Up front in the gallery space, Robert Smith hosted "The Death of Brother, My Lover." It wasn't really an end, as such, as much as an intermission. Mother Flawless Sabrina was in attendance to work her magic, reading from a new book-in-progress. After the reading, I shuffled over to Bushwick and attended the first Kitty, a Queer Weekly at the Wreck Room since my friend Zan aka La Rubia was DJing the thing. They had cheap plastic rings for the take and indulge I did. And how can you resist this flyer?

Then yesterday, QuORUM inaugurated their "week and a half of FREE workshops, skillshares, screenings, performances and parties to be held in queer homes around the city" with a Pop-Up Museum of Queer History. It was a wonderful project, held in a Bushwick loft (Starr, if that means anything to you). See, I had to go on the front end of the night which opened at 5pm. There was a wonderful little screening room, showcasing essential gay cinema from Un Chant D'Amour, to Barbara Hammer and beyond. This is in a loft bedroom, mind you, projected on a sheet (by MIX NYC executive director Stephen Kirk Jusick). It was intimate and kind of wonderful, sitting on a bed with perfect strangers and watching these films projected. Outside there was a gingerbread house replica of Stonewall, a vigil dedicated to the Sister of Perpetual Indulgence and a monitor playing pre-AIDS queer documents. As is the case with many such home-spun events, some works were quite craft-y, but an overall academic sensibility in texts orchestrated by Hugh Ryan and Buzz Slutzky gave the event real poignancy. I look forward to checking out more QuORUM events.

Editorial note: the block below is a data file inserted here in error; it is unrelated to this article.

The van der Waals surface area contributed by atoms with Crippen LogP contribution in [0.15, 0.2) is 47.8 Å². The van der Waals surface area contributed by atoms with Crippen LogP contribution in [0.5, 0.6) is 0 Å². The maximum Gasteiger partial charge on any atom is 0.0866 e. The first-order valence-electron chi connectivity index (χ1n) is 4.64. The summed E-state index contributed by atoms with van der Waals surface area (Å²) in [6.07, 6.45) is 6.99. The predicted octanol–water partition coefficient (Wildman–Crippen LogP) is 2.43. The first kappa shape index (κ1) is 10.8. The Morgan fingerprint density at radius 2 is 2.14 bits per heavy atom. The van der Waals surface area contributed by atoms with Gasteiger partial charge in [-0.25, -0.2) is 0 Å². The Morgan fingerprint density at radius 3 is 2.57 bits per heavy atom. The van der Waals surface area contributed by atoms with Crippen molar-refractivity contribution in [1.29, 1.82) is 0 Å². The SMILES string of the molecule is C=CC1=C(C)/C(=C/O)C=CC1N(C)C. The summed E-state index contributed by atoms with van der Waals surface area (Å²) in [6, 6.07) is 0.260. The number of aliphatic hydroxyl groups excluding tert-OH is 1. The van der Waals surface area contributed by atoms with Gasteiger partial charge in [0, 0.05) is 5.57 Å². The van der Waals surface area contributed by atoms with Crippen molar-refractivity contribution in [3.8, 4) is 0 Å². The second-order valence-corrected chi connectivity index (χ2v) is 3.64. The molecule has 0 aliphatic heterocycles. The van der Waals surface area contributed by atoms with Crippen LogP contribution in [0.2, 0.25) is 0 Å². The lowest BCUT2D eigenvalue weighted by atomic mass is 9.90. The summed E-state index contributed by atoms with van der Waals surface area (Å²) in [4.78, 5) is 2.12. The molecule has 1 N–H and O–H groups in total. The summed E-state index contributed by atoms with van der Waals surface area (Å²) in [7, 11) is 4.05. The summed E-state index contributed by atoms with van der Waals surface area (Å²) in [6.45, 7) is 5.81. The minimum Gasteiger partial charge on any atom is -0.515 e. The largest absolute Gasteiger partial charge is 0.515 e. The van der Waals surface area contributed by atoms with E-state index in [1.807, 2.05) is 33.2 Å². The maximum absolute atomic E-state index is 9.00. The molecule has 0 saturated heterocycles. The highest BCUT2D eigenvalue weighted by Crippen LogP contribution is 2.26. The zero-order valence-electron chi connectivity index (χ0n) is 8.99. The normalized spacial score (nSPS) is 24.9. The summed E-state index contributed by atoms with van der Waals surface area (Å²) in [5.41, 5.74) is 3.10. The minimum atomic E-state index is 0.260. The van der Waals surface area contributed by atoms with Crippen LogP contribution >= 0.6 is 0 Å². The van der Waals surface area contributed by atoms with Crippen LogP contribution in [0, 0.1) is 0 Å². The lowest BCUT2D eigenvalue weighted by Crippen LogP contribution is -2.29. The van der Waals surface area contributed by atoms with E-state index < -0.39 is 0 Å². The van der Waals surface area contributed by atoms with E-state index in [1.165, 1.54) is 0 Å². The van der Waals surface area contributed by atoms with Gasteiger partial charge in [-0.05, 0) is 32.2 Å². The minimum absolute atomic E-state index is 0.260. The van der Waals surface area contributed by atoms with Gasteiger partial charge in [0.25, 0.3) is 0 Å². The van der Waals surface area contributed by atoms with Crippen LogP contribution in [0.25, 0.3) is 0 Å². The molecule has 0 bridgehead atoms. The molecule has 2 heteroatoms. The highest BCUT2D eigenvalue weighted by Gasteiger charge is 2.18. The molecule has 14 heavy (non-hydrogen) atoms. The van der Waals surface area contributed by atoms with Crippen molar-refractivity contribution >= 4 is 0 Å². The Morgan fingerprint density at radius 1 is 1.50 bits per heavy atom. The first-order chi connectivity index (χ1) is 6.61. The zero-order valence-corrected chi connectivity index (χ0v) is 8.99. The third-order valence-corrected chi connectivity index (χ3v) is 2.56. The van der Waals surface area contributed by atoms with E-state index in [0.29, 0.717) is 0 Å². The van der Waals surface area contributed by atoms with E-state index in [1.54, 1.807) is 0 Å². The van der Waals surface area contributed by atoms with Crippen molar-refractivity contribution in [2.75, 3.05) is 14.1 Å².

I dipped over to the opening of Ridykeulous' READYKEULOUS The Hurtful Healer: The Correspondance Issue at Invisible/Exports which was just absolutely PACKED! But then why wouldn't it be, with an exhibit showcasing works by Ali Liebegott, Allyson Mitchell, Bernadette Mayer, Carolee Schneeman, Catherine Lord, Chuck Nanney, Daniel Feinberg & Rhyne Piggot, David Wojnarowicz, Dr. Weeks, Eileen Myles, Gary Gissler, Genesis Breyer P-Orridge, Glen Fogel, Harmony Hammond, I.U.D. (Lizzi Bougatsos & Sadie Laska), Jack Smith, Jibz Cameron aka Dynasty Handbag, K8 Hardy, Kara Walker, Kathe Burkhart, Kathleen Hanna, Kathy Acker/Dennis Cooper, Laura Parnes, Leidy Churchman, Louise Fishman, Mike Albo, Nao Bustamente, Nicola Tyson, Simon Fujiwara, Tobi Vail, William Powhida, Zackary Drucker, Zoe Leonard …and other special selection from the patriARCHIVES?! Swarming with every amazing art world power lez imaginable (Eileen Myles, Saddie Benning, Dynasty Handbag, to name but a few), a dressed down Genesis P. Orridge rocked a most memorable beenie which read "FUCK CANCER". It took me 20 minutes to move from one end of the tiny Lower East Side gallery to the back where they were serving up refreshments. I partook but had to split to make it to my next event. On the way out I was fortunate enough to pass by Pam Tietze and Annie Rossi. Least to say, I was not able to see much of the work, though, like a bloodhound, I happened upon a wonderfully wordy letter from Jack Smith to Jonas Mekas. Another handwritten Smith artifact lingered above, a Lotusland fragment. Must return to see this fantastic looking collection of queer ephemera.